One of my goals for the summer was to land at least one new paid freelance writing gig and to start blogging for small businesses. I accomplished both of these goals and by mid-July and was running through my house singing DJ Khaled’s “All I Do Is Win.”

Then the school year started.

Cue the record scratch.

I now had to return to my full-time teaching job and balance all the lesson planning, lecture giving, and paper grading that it brings with these new writing responsibilities.

At first, I panicked. What have I done?! I yelled to the heavens.

After a day or so of weeping, wailing, and gnashing of teeth I decided to put my big girl panties on and make a plan.

I put on Dua Lipa’s song “New Rules” and drafted a list of guidelines for my freelance writer life. I’m sharing them with you in case you need some new rules, too.

Don’t bite off more than you can chew.

That quote “I’d rather choke on greatness than nibble on mediocrity” sounds cute and all until you literally can’t breathe because you’re having a stress-induced panic attack. Be realistic about how many stories you can handle each month and stick to that!

To determine how many stories you can do each month you need to break down your story production process into steps and figure out how much time you need for each step. My process includes researching, reporting, transcribing and outlining, writing, and editing. For the average reported piece, I can do one step per day which means I can do one reported piece per week.

Blog posts and personal essays take less time. In addition to one reported piece each week I can also write up to three blog posts for myself, one post for my new small business client, and still make time for my monthly B-Metro column.

I will adjust this, however, as needed. For example, if it’s a particularly busy time at work (such as research paper season) I won’t take on any freelance work other than my monthly column and I will cut my posts for my blog down to one per week.

Plan your process.

I usually do interviews for stories at 4 p.m. on weekdays after I get off work. I usually transcribe interviews in the mornings at 4 a.m. before I go to work, though I do some transcription in the evenings if necessary. I try to write and edit before work because I do my best writing first thing in the morning, but I will write in the evenings, too, if needed to meet a deadline.  I work on blog posts for clients on Sundays. The day and time for working on blog posts for myself varies but is always planned in advance. And that’s the key. You don’t need to necessarily follow my plan but you do need a plan.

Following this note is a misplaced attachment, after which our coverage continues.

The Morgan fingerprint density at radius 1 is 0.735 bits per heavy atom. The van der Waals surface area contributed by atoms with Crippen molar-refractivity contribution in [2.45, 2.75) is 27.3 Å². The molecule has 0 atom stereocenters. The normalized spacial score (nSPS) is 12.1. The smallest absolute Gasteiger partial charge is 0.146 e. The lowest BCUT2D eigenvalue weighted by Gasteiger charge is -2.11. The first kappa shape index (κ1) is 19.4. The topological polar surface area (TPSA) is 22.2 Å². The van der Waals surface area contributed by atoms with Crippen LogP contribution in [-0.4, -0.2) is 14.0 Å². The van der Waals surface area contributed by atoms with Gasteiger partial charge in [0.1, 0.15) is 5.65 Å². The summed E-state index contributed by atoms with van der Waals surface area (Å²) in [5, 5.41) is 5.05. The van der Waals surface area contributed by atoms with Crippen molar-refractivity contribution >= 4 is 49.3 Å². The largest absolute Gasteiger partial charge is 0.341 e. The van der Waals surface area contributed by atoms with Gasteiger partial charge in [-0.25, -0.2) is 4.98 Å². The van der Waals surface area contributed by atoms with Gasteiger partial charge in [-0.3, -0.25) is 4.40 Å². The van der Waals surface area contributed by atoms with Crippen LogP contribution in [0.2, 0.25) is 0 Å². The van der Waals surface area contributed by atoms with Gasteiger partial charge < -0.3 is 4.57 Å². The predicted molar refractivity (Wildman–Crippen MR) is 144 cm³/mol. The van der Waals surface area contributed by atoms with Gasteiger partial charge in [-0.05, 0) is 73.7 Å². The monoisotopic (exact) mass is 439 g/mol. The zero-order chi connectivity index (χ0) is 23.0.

Related Reading: How to Develop a Writing Ritual

Live your life.

Sacrificing your social life for your writing life isn’t good for your mental health or even the health of your writing career. I get my best ideas for freelance stories and blog posts when I’m out having fun with friends or going for a run. When I’m scheduling my time to research, report, write, and edit, I also plan time to exercise and attend networking events.

And every Saturday is my day off. On Saturdays, I don’t do any work for school or freelance projects. I clean my house. I have brunch, go shopping, or get a massage. I spend time catching up on my favorite TV shows or I go to the movies or to a concert. I read a book or my favorite magazines.

You can write and have a life.


How do you balance freelance writing with your full-time job?